Countries all over the world will mark Cetacean Day on Wednesday.

The order cetacea includes whales, dolphins and porpoises. It is derived from the Latin word cetus, meaning whale.

Cetacea are one of the most distinctive and highly specialised orders of mammal. They have a fusiform body, making it easier for them to be fast swimmers. Through evolution their front limbs transformed into flippers and their hind limbs do not attach to the backbone and are hidden within the body.

Unlike fish cetaceans have horizontal tails known as flukes. To keep their temperature constant, their body is insulated with a thick layer of fat called blubber.

There are around 86 species of cetacea, 21 of them found in the Mediterranean and Black Sea.

In Malta, marine mammals are protected by Resolution 2003 which states that: "No person shall, directly or indirectly, pursue, take or attempt to take, maltreat or attempt to maltreat, kill or attempt to kill, possess, sell by any method, buy, exchange, re-introduce, import or export any specimen of species listed in the Schedule to these regulations".

Drift nets and long lines as well as shark safety nets catch many cetaceans.

Another activity posing a threat to dolphins and whales is the dolphinarium where dolphins are literally kidnapped from their natural habitat.

Dolphins travel long distances and live in tightly-knit social groups and extensions of families. Removing them from this social network inflicts stress, which can be fatal. Dolphins are made to perform and are trained to behave unnaturally, being fed by humans.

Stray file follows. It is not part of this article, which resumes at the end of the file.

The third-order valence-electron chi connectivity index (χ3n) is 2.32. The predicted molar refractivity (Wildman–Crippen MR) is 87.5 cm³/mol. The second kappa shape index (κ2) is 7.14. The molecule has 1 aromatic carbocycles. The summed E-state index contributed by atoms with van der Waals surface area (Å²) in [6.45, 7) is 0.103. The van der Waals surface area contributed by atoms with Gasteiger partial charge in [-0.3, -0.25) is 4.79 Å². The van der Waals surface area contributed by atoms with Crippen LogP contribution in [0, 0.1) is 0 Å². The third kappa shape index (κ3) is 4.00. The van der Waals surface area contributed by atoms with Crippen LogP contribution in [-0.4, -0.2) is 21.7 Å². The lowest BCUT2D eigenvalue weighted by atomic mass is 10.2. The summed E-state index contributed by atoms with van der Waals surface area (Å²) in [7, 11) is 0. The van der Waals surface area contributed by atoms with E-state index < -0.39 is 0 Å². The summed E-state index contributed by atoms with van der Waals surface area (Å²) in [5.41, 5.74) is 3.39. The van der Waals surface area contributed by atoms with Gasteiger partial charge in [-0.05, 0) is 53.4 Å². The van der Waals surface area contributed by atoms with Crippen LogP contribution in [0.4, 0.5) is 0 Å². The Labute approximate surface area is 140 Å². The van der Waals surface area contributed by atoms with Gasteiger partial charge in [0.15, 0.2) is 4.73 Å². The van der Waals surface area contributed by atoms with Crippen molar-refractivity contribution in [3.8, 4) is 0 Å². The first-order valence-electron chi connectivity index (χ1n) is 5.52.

Nature Trust (Malta) promotes dolphin awareness. It supports the anti-captivity campaign and has its own professional rescue team on call 24 hours a day. The team also keeps record of mammals and turtles washed up dead. There are around seven to 10 reported beached or stranded dolphins, whales and turtles each year.

Nature Trust is also involved in Operation Delphis, set up in France in 1996. Boaters from different Mediterranean countries go out to sea to collect data on cetaceans, turtles and plankton levels by taking water samples for analysis.

As part of its on-going public awareness campaign, Nature Trust, together with Eden Century Cinemas, will be hosting a screening of the Oscar-winning film The Cove (Best Documentary of 2009), on April 27 at 6.30 p.m. The powerful, influential film highlights the suffering of dolphins captured from the wild.

Free tickets will be available at the box office; however, donations to Nature Trust (Malta) for the Wildlife Rehabilitation Centre project will be appreciated.

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